One factor that differentiates one successful business from another is the ability to mitigate and exploit the effect of taxes and market information.
Several factors affect the survival of a business no matter how big or small. Some of these are within the control of the managers of the business and the others aren’t. Let us explore some of them:
With January almost over, you may have taken the time to set goals and resolutions for the new year.
However, we all know that it is very easy to lose sight of our plans: the targets we set for ourselves may become less and less realistic, we could lose the interest and drive to continue and eventually, we can find that we have abandoned them completely.
We all identify with the end of the year as the season for glad tidings, reflection, thanksgiving and gifting.
There are many ways to give. You can donate provisions, clothes and other amenities to orphanages and other non-profits. If you prefer to do this more directly, you can identify an individual or a family in need and donate to them.
Another way to be charitable is to volunteer your time or skills to a cause. It could be a Christmas party for the sick, or at a skill acquisition centre etc.
If you are into budgeting, you may have realized that creating a budget is the easiest thing to do. The most difficult task is sticking to it – truth is, no one ever does. At the end of the week, month or year (depending on how you plan your budget) you realize that you aren’t able to follow the budget to the letter and just throw in the towel.
Finding an apartment anywhere in Nigeria that is within your budget can be difficult. One rule of thumb is to keep your rent well under one-third (1/3) of your income but an informal survey showed that most people try to keep rent expenditure under 10%, with varying levels of success.
According to the rule of thumb, if you take home N100, 000 every month after tax, pension and other deductions, 30% of that is N30, 000 monthly and by 12 that is N360, 000. Your rent should therefore be no more than N360, 000 annually. If it is more than that, you are living beyond your means.
Our website will be refreshed to give you a memorable experience. Our redesigned website will have a new layout to make navigation easier so that you can find product content and usable information easily.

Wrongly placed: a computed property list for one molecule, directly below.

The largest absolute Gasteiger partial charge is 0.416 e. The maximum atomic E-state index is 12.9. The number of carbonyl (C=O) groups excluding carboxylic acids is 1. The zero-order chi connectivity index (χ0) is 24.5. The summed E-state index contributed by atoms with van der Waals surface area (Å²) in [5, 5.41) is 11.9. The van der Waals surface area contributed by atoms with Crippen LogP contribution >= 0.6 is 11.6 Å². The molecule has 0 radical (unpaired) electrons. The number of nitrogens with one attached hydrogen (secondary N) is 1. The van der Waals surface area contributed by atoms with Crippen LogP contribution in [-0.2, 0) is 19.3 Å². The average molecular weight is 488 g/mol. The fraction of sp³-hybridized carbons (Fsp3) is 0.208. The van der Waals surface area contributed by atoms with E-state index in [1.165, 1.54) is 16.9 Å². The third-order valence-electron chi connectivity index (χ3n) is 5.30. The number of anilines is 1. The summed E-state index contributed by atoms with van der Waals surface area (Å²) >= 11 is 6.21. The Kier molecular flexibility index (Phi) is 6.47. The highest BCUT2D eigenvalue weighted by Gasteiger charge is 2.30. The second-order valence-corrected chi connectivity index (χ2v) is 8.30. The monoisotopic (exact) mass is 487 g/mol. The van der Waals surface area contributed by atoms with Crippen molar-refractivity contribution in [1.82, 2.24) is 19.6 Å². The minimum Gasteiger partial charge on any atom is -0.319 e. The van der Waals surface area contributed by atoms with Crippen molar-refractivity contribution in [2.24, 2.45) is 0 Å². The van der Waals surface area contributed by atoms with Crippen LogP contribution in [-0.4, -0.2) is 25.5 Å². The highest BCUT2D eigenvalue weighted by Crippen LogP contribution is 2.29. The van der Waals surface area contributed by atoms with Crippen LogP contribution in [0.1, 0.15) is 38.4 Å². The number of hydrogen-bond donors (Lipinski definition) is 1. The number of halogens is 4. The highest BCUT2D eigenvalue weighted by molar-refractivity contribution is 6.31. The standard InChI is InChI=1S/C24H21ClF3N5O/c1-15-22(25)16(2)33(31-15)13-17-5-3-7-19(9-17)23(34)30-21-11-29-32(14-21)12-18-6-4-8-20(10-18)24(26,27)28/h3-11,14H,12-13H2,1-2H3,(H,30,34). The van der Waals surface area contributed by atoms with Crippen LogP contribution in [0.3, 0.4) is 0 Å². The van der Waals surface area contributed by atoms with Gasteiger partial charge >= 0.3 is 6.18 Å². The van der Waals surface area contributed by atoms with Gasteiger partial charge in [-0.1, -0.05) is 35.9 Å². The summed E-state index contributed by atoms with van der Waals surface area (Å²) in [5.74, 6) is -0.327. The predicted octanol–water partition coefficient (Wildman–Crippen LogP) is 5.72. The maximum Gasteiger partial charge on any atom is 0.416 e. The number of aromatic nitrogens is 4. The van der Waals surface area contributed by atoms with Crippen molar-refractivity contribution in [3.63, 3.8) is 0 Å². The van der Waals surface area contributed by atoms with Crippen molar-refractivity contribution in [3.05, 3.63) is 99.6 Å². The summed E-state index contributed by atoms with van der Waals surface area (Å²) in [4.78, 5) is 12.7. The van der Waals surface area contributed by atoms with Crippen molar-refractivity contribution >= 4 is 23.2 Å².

We will also have tools to help make sure you can reach us easily.
We expect that the quality of your experience when interacting with the new website will be improved.
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In the past few weeks, there have been reports of a cholera outbreak in Nigeria. This outbreak has been reported to have caused the death toll of up to 80 people in states such as Zamfara, Sokoto, Plateau and Lagos with more than 74 deaths recorded across the rest of the country.
To protect yourself from the disease, we explain what cholera is and how to ensure you are safe from it.
While a business plan defines what you want to achieve and how you plan to achieve it, your financial plan is a complete financial picture of your company, including planned income, estimated balance sheet, and cash-flow projections. Read our simple guide to a business plan here http://bit.ly/18RnECP
Small businesses should take the time to do a financial plan at least annually. The plan helps the business owner to better manage cash flow by preparing for situations that could result in cash shortages, such as seasonal fluctuations in revenues.
A good business plan defines what you want to achieve and how you plan to achieve it. It should contain your analysis of the operating environment, marketing & sales plans, resource plan, risk management plan and financial projections (usually balance sheet, income statement and cash flow forecasts).
If you intend to access finance or credit for suppliers, you will need a good business plan.
Here are key questions to consider when writing a business plan:
• What service/product does your business provide and what need does it fill?